"It was a challenge. I had never before sung in the snow or the cold or the altitude we had in Aspen," 21-year-old singer-songwriter Brika tells us during a short break from the recording studio. Last weekend she performed at the X Games in Colorado. Not easy for a Miami resident. But more unbelievable for her than the mountain climate was the size of the crowd that came to see the Westchester native. "There were a thousand people there and they say four million people were watching it on ESPN."
A few years earlier, back in high school, Brika was intimidated to play in front of a crowd of one. Her boyfriend at the time heard a song she wrote and urged her to sing it in front of his father, Julio Reyes Copello, a Latin Grammy Award-winning producer who previously worked with Ricky Martin and Marc Anthony. She giggles now thinking back to how intimidated she was. "I wasn't ready. I kept saying no but he dragged me in front of his dad to play."
Needless to say she impressed. Reyes Copello quickly signed her to his label Art House Records and in December 2014, Brika put out her first album, Voice Memos, which she said got its title from her working methods. "Before I ever intended to make a career of music I recorded songs as voice memos on my phone. I thought with this album it would be cool for people to hear the rough draft all the way to the finished, produced version."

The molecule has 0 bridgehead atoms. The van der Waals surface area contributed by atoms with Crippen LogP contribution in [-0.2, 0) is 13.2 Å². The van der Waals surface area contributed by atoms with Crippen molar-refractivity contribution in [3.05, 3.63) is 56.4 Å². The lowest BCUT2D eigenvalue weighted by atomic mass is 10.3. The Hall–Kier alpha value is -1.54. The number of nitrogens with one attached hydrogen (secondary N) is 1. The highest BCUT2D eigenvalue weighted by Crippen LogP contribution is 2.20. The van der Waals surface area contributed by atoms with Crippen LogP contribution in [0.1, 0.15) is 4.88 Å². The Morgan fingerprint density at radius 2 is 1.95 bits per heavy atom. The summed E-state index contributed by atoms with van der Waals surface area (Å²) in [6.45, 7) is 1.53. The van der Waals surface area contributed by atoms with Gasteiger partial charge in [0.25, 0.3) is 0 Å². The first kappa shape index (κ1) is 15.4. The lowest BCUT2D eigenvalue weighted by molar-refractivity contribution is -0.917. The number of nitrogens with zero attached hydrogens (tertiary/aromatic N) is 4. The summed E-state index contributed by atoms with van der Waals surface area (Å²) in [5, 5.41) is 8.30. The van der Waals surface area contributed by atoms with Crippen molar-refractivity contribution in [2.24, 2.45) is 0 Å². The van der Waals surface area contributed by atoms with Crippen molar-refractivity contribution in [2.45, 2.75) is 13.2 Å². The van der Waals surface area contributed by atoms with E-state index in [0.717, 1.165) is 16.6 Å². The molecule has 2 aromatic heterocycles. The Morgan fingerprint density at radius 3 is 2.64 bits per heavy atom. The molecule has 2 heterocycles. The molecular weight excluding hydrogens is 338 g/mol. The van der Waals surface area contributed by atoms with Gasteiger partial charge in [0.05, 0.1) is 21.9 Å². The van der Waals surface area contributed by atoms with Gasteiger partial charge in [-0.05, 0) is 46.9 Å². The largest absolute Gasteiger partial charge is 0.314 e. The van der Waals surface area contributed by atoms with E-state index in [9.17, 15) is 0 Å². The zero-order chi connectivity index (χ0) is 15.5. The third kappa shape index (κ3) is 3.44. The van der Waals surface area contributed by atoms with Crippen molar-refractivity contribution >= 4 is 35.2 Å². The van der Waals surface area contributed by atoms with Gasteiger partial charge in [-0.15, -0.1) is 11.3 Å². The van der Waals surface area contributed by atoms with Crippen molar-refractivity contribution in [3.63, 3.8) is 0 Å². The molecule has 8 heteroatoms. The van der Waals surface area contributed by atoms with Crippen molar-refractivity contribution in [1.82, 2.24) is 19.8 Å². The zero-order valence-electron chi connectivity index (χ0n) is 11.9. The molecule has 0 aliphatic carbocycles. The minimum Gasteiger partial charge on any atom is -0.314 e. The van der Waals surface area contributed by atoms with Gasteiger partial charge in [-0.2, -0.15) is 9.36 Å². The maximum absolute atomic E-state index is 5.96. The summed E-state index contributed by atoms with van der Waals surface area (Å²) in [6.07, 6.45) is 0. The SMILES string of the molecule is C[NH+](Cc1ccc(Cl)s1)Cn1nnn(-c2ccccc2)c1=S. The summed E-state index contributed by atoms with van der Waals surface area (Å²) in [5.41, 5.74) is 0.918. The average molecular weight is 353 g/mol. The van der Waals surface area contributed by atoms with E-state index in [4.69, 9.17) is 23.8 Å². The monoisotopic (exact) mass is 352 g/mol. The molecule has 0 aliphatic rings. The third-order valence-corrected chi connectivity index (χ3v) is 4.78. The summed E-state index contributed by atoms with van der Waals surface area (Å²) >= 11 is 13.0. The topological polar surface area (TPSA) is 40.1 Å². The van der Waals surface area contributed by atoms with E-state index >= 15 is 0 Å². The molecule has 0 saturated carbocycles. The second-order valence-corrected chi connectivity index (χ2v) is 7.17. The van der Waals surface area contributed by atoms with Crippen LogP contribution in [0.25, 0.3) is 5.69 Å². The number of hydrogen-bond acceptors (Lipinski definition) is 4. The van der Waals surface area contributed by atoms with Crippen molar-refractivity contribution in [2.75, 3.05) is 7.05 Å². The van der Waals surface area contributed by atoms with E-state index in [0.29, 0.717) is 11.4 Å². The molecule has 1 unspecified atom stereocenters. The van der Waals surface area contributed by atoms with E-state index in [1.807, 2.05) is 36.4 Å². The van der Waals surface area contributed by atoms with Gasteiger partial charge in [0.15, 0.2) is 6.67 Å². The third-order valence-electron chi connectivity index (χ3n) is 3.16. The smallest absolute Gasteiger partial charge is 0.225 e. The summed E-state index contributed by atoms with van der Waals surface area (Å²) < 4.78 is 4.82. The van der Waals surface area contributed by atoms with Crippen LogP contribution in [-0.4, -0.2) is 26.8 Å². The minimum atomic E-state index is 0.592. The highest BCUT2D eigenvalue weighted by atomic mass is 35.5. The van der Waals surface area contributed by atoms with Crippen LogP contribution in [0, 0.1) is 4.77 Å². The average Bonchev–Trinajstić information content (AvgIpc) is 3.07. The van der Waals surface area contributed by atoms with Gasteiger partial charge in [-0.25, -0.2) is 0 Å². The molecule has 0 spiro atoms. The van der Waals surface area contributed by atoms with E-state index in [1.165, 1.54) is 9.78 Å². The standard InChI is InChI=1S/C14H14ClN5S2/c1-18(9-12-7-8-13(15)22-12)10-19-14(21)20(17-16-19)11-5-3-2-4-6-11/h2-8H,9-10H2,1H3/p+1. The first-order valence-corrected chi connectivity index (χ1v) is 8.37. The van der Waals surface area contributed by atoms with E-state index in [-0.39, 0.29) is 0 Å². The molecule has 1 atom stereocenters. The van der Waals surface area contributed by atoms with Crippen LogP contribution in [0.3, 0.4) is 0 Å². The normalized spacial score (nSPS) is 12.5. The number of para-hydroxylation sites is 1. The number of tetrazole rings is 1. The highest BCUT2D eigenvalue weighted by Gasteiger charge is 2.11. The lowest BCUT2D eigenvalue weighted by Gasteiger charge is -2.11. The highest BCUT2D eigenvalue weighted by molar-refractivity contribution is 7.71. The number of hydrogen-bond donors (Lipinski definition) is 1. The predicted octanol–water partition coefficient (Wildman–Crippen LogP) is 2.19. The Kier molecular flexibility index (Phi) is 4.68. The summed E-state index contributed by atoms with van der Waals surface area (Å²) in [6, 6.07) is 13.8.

She goes old school with her vocal influences, naming Billie Holiday as her favorite singer, and more contemporary with her songwriting heroes, listing Coldplay and John Mayer among them. She has an eclectic taste when it comes to the songs she covers. She's recorded Justin Bieber's "Sorry," Shaggy's "It Wasn't Me," and most recently the Brit-pop of the Arctic Monkeys' "Why'd You Only Call Me When You're High."
We Believe Local Journalism is Critical to the Life of a City
Engaging with our readers is essential to Miami New Times's mission. Make a financial contribution or sign up for a newsletter, and help us keep telling Miami's stories with no paywalls.
Support Our Journalism
"I listen to a lot of music but with covers I try not to do anything too obscure," she says. "I want them to be something people know and enjoy."
Rooftop Unplugged With